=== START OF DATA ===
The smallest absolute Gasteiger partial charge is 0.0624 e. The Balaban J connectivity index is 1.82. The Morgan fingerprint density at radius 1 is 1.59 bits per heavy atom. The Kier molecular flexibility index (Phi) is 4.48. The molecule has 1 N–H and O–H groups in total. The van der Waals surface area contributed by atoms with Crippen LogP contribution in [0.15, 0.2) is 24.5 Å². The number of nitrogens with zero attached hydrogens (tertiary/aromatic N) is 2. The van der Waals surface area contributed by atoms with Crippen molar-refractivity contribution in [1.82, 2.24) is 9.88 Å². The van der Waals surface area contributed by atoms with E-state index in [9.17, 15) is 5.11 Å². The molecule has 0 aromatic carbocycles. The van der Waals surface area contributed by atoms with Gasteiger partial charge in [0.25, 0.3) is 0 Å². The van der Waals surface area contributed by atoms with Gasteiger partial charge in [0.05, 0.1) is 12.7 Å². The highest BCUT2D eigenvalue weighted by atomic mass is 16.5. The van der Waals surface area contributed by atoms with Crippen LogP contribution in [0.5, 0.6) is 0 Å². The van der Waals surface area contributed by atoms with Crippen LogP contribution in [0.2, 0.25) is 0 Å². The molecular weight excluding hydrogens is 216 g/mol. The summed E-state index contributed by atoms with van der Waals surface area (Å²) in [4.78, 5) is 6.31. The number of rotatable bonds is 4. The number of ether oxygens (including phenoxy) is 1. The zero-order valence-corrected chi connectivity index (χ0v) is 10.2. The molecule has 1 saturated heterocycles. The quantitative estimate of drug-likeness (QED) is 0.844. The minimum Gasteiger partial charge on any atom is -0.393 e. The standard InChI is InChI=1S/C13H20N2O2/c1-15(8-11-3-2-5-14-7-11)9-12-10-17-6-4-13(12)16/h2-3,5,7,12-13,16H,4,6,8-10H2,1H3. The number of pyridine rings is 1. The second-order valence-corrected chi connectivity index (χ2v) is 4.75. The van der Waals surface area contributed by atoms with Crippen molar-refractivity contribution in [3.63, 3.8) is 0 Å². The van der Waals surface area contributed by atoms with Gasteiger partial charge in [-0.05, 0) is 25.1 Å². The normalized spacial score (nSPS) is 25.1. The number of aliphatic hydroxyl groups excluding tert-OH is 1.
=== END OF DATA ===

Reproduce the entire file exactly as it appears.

The smallest absolute Gasteiger partial charge is 0.0624 e. The Balaban J connectivity index is 1.82. The Morgan fingerprint density at radius 1 is 1.59 bits per heavy atom. The Kier molecular flexibility index (Phi) is 4.48. The molecule has 1 N–H and O–H groups in total. The van der Waals surface area contributed by atoms with Crippen LogP contribution in [0.15, 0.2) is 24.5 Å². The number of nitrogens with zero attached hydrogens (tertiary/aromatic N) is 2. The van der Waals surface area contributed by atoms with Crippen molar-refractivity contribution in [1.82, 2.24) is 9.88 Å². The van der Waals surface area contributed by atoms with E-state index in [9.17, 15) is 5.11 Å². The molecule has 0 aromatic carbocycles. The van der Waals surface area contributed by atoms with Gasteiger partial charge in [0.25, 0.3) is 0 Å². The van der Waals surface area contributed by atoms with Gasteiger partial charge in [0.05, 0.1) is 12.7 Å². The highest BCUT2D eigenvalue weighted by atomic mass is 16.5. The van der Waals surface area contributed by atoms with Crippen LogP contribution in [0.5, 0.6) is 0 Å². The van der Waals surface area contributed by atoms with Crippen LogP contribution in [0.2, 0.25) is 0 Å². The molecular weight excluding hydrogens is 216 g/mol. The summed E-state index contributed by atoms with van der Waals surface area (Å²) in [4.78, 5) is 6.31. The number of rotatable bonds is 4. The number of ether oxygens (including phenoxy) is 1. The zero-order valence-corrected chi connectivity index (χ0v) is 10.2. The molecule has 1 saturated heterocycles. The quantitative estimate of drug-likeness (QED) is 0.844. The minimum Gasteiger partial charge on any atom is -0.393 e. The standard InChI is InChI=1S/C13H20N2O2/c1-15(8-11-3-2-5-14-7-11)9-12-10-17-6-4-13(12)16/h2-3,5,7,12-13,16H,4,6,8-10H2,1H3. The number of pyridine rings is 1. The second-order valence-corrected chi connectivity index (χ2v) is 4.75. The van der Waals surface area contributed by atoms with Crippen molar-refractivity contribution in [3.63, 3.8) is 0 Å². The van der Waals surface area contributed by atoms with Gasteiger partial charge in [-0.05, 0) is 25.1 Å². The normalized spacial score (nSPS) is 25.1. The number of aliphatic hydroxyl groups excluding tert-OH is 1.